The March 29, 2004 issue of the National Law Journal features a cover story titled ‘Offshore’ Legal Work Makes Gains. It presents a detailed and, in my opinion, balanced view of the trend and issues.
Unfortunately, I could not find the story online (I have never been clear how and why law.com selects some articles to upload to law.com and not others, but I digress). So, here are some highlights and comments.
The article starts by reporting on Lexadigm, an outsourced legal research company that relies on lawyers on India, is growing rapidly. The company web site indicates that lawyers in the US supervise the research of lawyers in India. So it’s not obvious to me how this differs from traditional legal research companies, at least with respect to legal and ethical issues.
It goes on to say that the potential for offshoring work is great, but that, so far, there has been no outcry against the practice (as there was when accounting firms threatened to take share from lawyers). Several lawyers quoted, however, express various ethical reservations about offshoring. As I’ve mentioned in prior posts, I am not clear what the legal reasoning behind these concerns are. I was therefore pleased that the article explored the ethics issue in more detail.
The article quotes Prof. Morgan of GW Law, who points out that US lawyers are still “on the hook” for the work performed in India, which should suffice to address ethics concerns. He does suggest, however, that as a relationship management issue, lawyers who offshore elements of the work disclose this fact to clients.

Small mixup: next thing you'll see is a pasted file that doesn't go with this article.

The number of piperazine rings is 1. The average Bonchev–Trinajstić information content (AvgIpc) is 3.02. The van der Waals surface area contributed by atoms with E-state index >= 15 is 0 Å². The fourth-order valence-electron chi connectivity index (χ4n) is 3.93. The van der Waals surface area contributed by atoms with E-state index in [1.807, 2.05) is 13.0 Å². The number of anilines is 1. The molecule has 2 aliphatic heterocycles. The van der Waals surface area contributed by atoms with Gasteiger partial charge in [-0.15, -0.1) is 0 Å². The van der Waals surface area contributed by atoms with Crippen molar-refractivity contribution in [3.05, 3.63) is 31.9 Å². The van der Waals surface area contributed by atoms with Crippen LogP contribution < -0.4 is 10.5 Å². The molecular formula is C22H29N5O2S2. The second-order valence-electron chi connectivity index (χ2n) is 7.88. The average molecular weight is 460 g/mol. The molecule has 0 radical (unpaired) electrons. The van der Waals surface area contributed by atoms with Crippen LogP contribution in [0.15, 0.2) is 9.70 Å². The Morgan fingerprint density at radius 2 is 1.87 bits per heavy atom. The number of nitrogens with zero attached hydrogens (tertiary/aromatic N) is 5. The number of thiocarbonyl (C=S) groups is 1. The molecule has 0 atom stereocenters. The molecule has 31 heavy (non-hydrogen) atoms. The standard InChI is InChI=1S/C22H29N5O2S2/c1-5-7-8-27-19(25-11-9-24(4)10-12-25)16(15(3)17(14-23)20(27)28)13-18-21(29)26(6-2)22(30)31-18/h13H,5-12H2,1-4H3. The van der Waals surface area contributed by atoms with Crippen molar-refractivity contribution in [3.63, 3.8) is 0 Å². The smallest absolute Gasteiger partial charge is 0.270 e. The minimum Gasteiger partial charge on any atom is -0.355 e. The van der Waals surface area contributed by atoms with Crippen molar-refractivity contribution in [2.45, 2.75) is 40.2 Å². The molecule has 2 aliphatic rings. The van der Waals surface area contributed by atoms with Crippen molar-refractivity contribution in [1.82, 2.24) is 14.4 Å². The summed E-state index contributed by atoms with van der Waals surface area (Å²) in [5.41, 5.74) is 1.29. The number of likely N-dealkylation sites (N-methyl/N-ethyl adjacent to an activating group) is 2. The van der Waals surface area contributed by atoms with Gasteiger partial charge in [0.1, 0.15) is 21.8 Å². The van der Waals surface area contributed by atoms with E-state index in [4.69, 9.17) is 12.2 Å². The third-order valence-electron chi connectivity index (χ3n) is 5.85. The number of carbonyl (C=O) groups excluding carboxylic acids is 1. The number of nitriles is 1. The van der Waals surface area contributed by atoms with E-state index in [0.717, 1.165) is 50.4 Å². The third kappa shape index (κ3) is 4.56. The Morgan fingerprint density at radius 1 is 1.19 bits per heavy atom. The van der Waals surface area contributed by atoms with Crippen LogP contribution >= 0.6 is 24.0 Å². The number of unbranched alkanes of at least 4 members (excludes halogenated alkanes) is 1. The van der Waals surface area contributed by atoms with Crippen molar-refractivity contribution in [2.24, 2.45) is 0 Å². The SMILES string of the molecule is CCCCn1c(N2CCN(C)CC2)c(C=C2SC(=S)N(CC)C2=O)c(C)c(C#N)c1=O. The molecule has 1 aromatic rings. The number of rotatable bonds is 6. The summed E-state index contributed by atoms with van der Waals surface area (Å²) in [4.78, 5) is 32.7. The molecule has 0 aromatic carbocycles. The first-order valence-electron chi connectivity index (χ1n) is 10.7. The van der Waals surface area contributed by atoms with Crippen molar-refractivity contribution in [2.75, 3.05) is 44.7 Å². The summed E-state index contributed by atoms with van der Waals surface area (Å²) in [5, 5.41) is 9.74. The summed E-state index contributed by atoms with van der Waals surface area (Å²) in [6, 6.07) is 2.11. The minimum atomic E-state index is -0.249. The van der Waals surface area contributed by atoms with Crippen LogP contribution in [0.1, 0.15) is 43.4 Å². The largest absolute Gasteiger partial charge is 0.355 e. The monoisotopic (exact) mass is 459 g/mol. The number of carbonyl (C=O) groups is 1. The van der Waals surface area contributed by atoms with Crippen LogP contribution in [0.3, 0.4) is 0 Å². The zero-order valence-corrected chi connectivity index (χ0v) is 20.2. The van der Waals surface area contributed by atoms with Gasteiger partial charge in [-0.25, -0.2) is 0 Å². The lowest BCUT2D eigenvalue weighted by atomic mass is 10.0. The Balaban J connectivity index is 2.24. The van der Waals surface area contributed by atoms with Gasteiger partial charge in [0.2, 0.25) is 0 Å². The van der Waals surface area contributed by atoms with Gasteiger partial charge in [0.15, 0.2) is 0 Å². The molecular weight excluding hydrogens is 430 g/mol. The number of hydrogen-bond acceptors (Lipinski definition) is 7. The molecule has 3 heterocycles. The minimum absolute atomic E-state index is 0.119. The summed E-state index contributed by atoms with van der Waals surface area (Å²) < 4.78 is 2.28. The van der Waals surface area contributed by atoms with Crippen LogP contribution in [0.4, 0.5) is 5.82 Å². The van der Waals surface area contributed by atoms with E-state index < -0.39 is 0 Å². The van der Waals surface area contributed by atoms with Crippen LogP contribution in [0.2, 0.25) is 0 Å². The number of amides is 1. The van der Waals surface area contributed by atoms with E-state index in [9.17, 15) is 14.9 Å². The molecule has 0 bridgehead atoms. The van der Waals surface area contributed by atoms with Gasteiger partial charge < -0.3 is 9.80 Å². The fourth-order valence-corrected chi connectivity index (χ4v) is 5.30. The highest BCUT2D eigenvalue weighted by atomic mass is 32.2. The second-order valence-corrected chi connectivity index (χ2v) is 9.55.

Another concern discussed is whether rules concerning the unauthorized practice of law might apply. The analysis concludes this should not be an issue, in part because defining law practice has proven difficult and in part because “much of the everyday work of attorneys can be performed by consultants, paralegals, law student or interns without violation of the restrictions on the unauthorized practice of law.” Also, two companies that provide offshore service make clear that they are not providing legal advice.
I was pleased to see a more in-depth article and, in my opinion, more balanced one on the ethical considerations. There may be reasons why offshoring does not grow (e.g., the cost of supervision may be too high or the politics too inflammatory), but at least the marketplace should be able to make that decision, unencumbered by alarmist and probably ill-founded ethical considerations.
If offshoring takes off, it could have strategic implications for technology in law firms. First, it would help support the concept of Working Virtually (one of my recent blog postings and article) by further reducing the link between physical location and work. Second, if any large firms do consider offshoring, it may push in the direction of work flow systems to better control the work (though e-mail and document management may suffice). And third, if the concept takes root, it’s possible that some large firms could use lawyers in India to assist with internal knowledge management activities.
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